Q:

What is a stimulus threshold?

A:

Quick Answer

The stimulus threshold is the minimum change in a sensory stimulus that can be detected at least half of the time. Sensory receptor cells detect stimuli and changes of stimuli from the outside world and translate them into electrical signals that the brain can interpret.

Continue Reading

Full Answer

A subdefinition of stimulus threshold is the absolute threshold, which is the minimum amount of a stimulus that can be detected 50 percent of the time. Normally, the interior of neurons contain a slight charge of about -70 millivolts compared to the outside. Stimulation of the neuron activates sodium channels, which sends sodium into the neuron and increases its potential. Then ions are repelled from one neuron to the next, carrying the electrical signal across series of synapses to the brain and motor neurons that respond to the stimulus. Each neuron has an action potential, or the minimum voltage for it to activate. Action potentials operate on the all-or-nothing principle, as they do not activate unless their action potential is reached.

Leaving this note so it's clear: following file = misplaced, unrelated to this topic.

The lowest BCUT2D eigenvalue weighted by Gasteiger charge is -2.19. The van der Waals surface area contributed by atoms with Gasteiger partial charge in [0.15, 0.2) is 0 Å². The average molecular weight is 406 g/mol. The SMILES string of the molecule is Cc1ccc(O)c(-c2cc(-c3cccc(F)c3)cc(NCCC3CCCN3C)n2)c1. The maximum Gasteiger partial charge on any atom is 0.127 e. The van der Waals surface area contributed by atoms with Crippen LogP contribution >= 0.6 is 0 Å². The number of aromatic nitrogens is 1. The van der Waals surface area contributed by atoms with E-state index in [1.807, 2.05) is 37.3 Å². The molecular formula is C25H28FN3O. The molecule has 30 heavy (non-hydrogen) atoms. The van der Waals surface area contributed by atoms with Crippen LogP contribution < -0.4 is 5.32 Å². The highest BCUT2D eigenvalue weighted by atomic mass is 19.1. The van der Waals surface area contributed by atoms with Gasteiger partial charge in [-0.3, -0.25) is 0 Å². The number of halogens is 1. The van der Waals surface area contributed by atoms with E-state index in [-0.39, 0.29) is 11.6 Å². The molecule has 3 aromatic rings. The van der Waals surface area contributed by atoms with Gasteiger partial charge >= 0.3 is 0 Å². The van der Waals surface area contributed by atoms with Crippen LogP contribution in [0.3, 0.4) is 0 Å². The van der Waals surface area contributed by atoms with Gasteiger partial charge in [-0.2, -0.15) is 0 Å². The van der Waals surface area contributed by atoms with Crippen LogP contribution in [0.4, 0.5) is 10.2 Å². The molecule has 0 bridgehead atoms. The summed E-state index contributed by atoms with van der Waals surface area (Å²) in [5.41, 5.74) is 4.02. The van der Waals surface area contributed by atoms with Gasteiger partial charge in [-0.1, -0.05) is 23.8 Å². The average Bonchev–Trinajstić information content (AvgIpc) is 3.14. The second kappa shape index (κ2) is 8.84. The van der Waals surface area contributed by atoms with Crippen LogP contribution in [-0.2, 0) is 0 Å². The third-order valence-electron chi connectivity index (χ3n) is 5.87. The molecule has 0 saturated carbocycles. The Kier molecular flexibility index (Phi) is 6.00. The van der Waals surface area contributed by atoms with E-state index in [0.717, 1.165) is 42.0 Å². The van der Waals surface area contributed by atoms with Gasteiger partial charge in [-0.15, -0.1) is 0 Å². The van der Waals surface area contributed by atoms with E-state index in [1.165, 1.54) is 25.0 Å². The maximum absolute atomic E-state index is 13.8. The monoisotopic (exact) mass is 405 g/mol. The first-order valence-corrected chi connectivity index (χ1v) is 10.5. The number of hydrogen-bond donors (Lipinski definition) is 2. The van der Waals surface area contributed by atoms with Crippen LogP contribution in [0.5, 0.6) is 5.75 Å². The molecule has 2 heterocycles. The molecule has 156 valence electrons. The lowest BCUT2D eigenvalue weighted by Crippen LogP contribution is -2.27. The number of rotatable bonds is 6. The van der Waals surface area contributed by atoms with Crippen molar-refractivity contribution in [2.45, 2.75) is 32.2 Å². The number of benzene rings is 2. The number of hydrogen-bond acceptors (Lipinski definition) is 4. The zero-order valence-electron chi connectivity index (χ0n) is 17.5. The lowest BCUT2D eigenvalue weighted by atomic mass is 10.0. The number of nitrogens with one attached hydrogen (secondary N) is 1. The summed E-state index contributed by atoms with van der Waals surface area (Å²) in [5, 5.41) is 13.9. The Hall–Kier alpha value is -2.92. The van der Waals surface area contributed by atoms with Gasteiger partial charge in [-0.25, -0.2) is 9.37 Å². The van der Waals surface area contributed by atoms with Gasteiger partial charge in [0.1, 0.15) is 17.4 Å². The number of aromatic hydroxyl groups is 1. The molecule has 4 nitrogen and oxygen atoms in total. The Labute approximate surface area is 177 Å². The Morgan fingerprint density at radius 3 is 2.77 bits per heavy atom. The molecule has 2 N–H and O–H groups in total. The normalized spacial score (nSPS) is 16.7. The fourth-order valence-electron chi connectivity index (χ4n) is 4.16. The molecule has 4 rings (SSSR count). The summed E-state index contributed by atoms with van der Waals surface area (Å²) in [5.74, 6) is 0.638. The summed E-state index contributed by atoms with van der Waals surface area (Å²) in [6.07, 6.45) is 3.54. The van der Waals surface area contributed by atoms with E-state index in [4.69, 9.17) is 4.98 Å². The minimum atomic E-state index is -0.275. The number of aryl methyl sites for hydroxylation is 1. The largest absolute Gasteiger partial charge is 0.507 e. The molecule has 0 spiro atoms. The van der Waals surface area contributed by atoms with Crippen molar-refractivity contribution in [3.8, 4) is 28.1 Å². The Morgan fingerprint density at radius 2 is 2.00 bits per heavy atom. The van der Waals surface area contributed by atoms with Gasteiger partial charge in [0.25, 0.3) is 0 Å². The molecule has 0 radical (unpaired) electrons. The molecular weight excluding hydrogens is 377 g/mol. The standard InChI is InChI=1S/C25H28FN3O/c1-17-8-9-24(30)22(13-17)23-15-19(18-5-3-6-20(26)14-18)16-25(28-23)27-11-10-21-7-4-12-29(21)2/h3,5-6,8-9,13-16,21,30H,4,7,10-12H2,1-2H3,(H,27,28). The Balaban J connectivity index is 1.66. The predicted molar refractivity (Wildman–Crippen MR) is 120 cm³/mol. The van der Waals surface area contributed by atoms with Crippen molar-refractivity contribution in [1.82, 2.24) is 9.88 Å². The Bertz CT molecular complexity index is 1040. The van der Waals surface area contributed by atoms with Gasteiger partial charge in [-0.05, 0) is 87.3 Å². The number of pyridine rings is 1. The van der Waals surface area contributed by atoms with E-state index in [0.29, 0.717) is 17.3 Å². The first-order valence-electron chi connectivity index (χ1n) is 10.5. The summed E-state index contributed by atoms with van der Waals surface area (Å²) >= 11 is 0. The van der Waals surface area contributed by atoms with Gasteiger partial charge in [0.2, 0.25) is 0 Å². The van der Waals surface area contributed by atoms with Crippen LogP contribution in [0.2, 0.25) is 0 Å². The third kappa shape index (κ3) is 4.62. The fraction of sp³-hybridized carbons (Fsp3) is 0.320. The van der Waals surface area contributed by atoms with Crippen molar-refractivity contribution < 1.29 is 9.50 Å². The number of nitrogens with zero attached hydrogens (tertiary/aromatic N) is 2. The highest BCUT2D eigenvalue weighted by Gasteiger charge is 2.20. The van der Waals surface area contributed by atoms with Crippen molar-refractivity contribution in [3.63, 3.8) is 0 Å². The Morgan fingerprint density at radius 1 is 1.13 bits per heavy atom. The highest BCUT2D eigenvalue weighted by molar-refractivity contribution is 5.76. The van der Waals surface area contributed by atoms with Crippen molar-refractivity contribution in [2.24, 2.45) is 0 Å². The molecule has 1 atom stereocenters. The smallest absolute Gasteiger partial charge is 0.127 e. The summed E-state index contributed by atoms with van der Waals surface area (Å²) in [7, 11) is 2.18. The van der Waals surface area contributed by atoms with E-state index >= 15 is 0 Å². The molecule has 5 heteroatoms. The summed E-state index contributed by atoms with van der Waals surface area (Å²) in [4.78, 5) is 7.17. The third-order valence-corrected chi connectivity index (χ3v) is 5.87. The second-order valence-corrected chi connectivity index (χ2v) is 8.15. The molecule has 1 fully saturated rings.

The stimulus threshold for various senses can sound impressive. For example, humans have demonstrated the ability to see the light of a candle from up to 30 miles away at maximum visual acuity given optimal conditions. Humans can also hear the ticking of a watch from 20 feet away.

Learn more about Diagnostics & Imaging

Related Questions

Explore